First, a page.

While we have limited control over whether we enter the desert of loneliness, we have much control over our reaction to it. Time spent in the desert alone with God can actually be a season of strengthening and growth.
Author Cindi McMenamin writes in her book When Women Walk Alone: "I wonder, my friend, what would happen if you embraced that Stranger of Aloneness, seeing him not as the Stranger who has come to take something from you, but as the Blesser who has come to bestow on you something wonderful!"
Perhaps we should not be concerned with finding the fastest way out of the desert, but with finding the most rewarding way through it.What can we learn through our times of aloneness?
- That God is strongest in our lives when we are the weakest (2 Cor. 12:9).
- That Jesus sticks closer than a brother (Prov. 18:24).
- Just how Jesus felt (Isa. 53:3).
- That He will never leave us or forsake us (Heb. 13:5).
- That God comforts us, and prepares us to comfort others(2 Cor. 1:3-4).
- That we are becoming perfected and complete (James 1:2-3).
- That His ways are not always for us to understand (Isa. 55:9), but they can be trusted (Jer. 29:11).
- That we can be content no matter our current circumstances (Phil. 4:12-13).
When you notice the cool breeze of togetherness has faded, do not despair. When you look and find the green grass on which you had been walking is turning to dust and to sand, do not fear. When you feel the heat of the Son intensifying, rejoice. You just may be receiving a great invitation to "Come Higher." Call out to Jesus, He'll be right there. Embrace the lessons and blessings He has for you as you spend time together in your season of aloneness.
P.R.A.I.S.E. God for the strong-willed child, He has given you as a blessing from Him. Life with this child will never be boring. There will always be adventure built into every day! This is a child who wants to make decisions. (S)he will grow up to lead and make choices that will affect others' lives. In the hands of a Godly mother the strong-willed child will learn God's ways. We would all agree that the world desperately needs Godly men and women who aren't afraid to lead.
Pray daily for yourself and your child. God knew what He was doing when He handed your baby to you. Ask God for wisdom, strength, and endurance. Ask for protection. One way or another your child will be a leader. Pray that your Christian walk will be a transparent and credible one, one that your child will admire, respect and emulate.
Pray with your child. Pray at all times. Never let a day go by without bringing it to a close in conversation with each other and your heavenly Father. Get on your child's bed and talk about the day. Model a prayer using the ACTS guideline. You praise God and then let your child do the same. Then you confess your sins and, when finished, tell God that your child has some confessions to make. Let your child speak to God. Thank God, especially tell Him how grateful you are for your child because of his qualities. List and name your child's attributes and then ask God to hear your child's words of appreciation. Tell God that the two of you are going to pray for people you know and then take turns praying for friends, neighbors and family. Finally pray for yourselves. Intimate evening prayer is an activity that will take you into the teenage years and if never broken will be the most special memory you will ever construct. Don't miss it!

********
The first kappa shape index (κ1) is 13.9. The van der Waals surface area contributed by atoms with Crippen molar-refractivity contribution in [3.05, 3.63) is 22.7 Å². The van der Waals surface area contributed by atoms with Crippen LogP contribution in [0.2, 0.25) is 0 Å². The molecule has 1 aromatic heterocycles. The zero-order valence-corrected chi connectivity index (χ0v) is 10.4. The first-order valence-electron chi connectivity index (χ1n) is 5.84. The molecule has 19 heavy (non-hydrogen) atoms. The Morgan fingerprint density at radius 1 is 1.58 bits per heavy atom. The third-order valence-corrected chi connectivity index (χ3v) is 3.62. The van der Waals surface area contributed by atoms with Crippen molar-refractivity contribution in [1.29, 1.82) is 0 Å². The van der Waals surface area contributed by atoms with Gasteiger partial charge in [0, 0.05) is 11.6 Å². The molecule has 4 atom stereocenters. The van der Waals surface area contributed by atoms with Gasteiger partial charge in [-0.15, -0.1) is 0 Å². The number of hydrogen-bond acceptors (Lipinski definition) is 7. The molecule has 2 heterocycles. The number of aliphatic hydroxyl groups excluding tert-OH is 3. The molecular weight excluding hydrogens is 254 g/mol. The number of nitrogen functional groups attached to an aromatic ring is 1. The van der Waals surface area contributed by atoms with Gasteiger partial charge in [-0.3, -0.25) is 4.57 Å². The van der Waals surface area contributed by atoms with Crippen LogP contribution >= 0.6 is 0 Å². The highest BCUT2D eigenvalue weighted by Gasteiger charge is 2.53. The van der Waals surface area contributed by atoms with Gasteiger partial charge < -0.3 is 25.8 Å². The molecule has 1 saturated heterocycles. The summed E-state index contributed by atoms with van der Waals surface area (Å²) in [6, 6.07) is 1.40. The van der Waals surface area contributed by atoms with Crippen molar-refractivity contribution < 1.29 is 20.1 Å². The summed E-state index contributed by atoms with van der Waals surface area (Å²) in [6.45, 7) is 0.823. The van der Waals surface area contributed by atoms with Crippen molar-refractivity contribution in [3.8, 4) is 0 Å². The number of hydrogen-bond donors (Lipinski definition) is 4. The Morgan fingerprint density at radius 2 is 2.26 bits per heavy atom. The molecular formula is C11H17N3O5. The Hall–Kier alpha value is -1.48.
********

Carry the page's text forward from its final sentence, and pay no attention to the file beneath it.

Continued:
Remember that God gave this child to you and He has a purpose for both of you to grow closer to Him and develop deeper Christian character. Your role as a mother is to be a leader for your child. He is totally dependant on you for his well being and future success. Be strong yourself. Set guidelines and stick to them. Confidence and trust are built where there are clear and consistent boundaries in the home environment.
Remember that the work you do when your child is young will pay off when he is older. As he grows up he will want more and more independence. Good teenagers learned obedience at an early age.
Allow opportunities for her to exert herself. Be firm and consistent in the areas where you must be the final answer and do not give in. Pick and choose your battles. Try to say "yes" often. Responses that promote communication and patience are, "Yes you may, but later when…" "Would you let mommy think about it?" "Why do you want to do this?" "That sounds like a good (fun, adventurous, interesting, etc.) idea. Can I ask some questions first?" Learn to anticipate where your major battles erupt and discuss the potentially volatile circumstances before the problem occurs. For example before going to the grocery store remind, "You may choose one cereal and one snack. We will do your shopping first." This shows respect and trust in your child's decision. Remind your child that there are never purchases in the check-out lane. If that is where she wants to go first to pick her snack or treat then do that first.
A church service is often a place where a child chooses to assert herself. Bring along activities and take a bathroom break immediately before worship begins. If children can sit in school for an entire hour they can do so for a church service.
"No" means no. Once you have said "no," do not make it a practice of backing down. That is why it is very important to weigh your "no's" and say "yes" often.